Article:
Alright, now that you have those five quick tips - go for it!
Alternative Beta Strategies: Alpha/Beta Separation Comes to Hedge Funds
Written by: Yazann Romahi, Chief Investment Officer of Quantitative Beta Strategies, J.P. Morgan Asset Management
A quiet revolution is taking place in the alternatives world. The idea of alpha/beta separation has finally made its way from traditional to alternative investing. This development brings with it a more transparent, liquid and cost-effective approach to accessing the “alternative beta” component of hedge fund return and a new means for benchmarking hedge fund managers.
The good news for investors is that the separation of hedge fund return into its components—rules-based alternative beta and active manager alpha—has the potential to shift investing as we know it. These advancements could democratize hedge funds and, at long last, make what are essentially hedge fund strategies available to all investors—even those who aren’t willing to hand over the hefty fees often associated with hedge fund investing.
A benchmark for alternatives
With respect to traditional equity investing, we have long accepted the idea that there is a market return, or beta—but this hasn’t always been the case. Investors used to assume that to make money in the stock markets, one needed to buy the right stocks and avoid the wrong ones. The idea of a market return independent of skilled stock selection seemed ridiculous to most market participants. Yet today, we would never invest in an active manager’s strategy without benchmarking it against its respective beta.
Interestingly, hedge fund managers have been held to a different standard. Investors have been much more willing to accept the notion that hedge fund strategy returns are pure alpha, and that their investment returns are based entirely on the skill of the fund manager. That notion explains why investors have been willing to accept a “two and twenty” fee structure just to access what has been perceived as one of the most sophisticated and powerful investment vehicles available.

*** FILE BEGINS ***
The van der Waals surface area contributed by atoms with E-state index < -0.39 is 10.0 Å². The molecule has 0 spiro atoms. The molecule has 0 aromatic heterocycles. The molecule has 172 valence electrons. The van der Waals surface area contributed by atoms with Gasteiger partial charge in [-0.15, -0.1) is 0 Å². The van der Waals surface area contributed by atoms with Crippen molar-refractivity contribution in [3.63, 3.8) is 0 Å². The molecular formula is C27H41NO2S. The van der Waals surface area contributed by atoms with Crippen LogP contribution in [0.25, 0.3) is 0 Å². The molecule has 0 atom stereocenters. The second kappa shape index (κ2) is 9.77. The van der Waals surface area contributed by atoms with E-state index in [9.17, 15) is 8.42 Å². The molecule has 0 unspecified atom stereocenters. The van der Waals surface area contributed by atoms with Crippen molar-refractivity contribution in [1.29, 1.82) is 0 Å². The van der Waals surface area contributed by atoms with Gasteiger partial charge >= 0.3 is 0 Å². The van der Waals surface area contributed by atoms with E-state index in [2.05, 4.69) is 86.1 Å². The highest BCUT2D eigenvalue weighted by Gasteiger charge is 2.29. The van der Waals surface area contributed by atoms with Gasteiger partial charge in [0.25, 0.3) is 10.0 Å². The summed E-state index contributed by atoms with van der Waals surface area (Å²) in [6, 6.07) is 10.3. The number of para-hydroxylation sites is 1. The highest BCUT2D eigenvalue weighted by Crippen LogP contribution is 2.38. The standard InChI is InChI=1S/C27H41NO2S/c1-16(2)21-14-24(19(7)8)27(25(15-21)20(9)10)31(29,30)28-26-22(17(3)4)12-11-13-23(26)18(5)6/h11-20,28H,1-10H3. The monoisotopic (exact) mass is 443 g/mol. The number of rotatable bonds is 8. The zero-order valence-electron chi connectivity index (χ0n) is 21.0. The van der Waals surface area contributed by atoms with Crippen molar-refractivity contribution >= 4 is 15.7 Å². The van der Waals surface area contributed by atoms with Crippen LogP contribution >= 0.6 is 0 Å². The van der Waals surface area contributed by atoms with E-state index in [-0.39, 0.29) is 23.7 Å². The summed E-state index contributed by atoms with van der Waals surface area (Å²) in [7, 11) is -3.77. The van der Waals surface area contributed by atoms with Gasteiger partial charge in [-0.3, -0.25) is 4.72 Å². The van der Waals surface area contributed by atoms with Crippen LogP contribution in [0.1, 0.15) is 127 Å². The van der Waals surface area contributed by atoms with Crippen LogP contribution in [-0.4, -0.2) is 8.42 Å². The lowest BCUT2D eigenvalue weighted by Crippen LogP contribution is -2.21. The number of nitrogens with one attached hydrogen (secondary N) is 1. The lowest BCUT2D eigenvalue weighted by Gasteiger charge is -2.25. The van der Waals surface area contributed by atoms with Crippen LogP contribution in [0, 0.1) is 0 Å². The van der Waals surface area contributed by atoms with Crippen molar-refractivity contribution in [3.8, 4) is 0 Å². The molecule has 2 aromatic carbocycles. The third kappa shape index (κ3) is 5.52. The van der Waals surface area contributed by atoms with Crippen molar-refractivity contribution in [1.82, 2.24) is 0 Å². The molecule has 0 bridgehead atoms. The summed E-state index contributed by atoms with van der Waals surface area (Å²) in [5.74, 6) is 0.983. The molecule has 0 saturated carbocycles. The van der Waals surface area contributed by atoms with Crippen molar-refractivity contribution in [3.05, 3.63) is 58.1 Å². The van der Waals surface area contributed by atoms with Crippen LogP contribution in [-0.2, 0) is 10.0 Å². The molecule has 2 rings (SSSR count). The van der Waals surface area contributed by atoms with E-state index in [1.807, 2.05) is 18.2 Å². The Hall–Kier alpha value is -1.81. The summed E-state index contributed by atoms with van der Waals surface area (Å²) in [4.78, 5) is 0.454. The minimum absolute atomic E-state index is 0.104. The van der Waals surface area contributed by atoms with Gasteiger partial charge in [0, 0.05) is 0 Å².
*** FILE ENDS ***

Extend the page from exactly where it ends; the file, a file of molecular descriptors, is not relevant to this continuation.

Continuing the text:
In thinking about the concept of beta, consider its precise definition—the return achievable by taking on a systematic exposure to an economically compensated risk. In traditional long only equity investing, the traditional market beta has been further refined as a number of other risks have been identified that are commonly referred to as “strategic beta.” These include factors such as value, momentum, quality and size. But no one ever said that these risk factors must be long-only.
Over the past decade, as more hedge fund data became available, academics began to disaggregate hedge fund return into two components: compensation for a systematic exposure to a long/short type of risk (alternative beta), and an unexplained “manager alpha.” What they found is that a significant portion of hedge fund return can be attributed to alternative beta. That fact has turned the tables on how we look at hedge fund return. With the introduction of the alternative beta concept, hedge fund managers will have to state their results, not just in terms of total return, but also as excess return over an alternative beta benchmark.
Merger arbitrage—an alternative beta example
The merger arbitrage hedge fund style can be used to illustrate the alternative beta concept. In the case of merger arbitrage, the beta strategy would be the systematic process of going long every target company, while shorting its acquirer. There is an inherent return to this strategy because the target stock price typically does not immediately rise to the offer price upon the deal’s announcement. This creates an opportunity to purchase the stock at a discount prior to the deal’s completion. The premium that remains is compensation to the investor for bearing the risk that the deal may fail.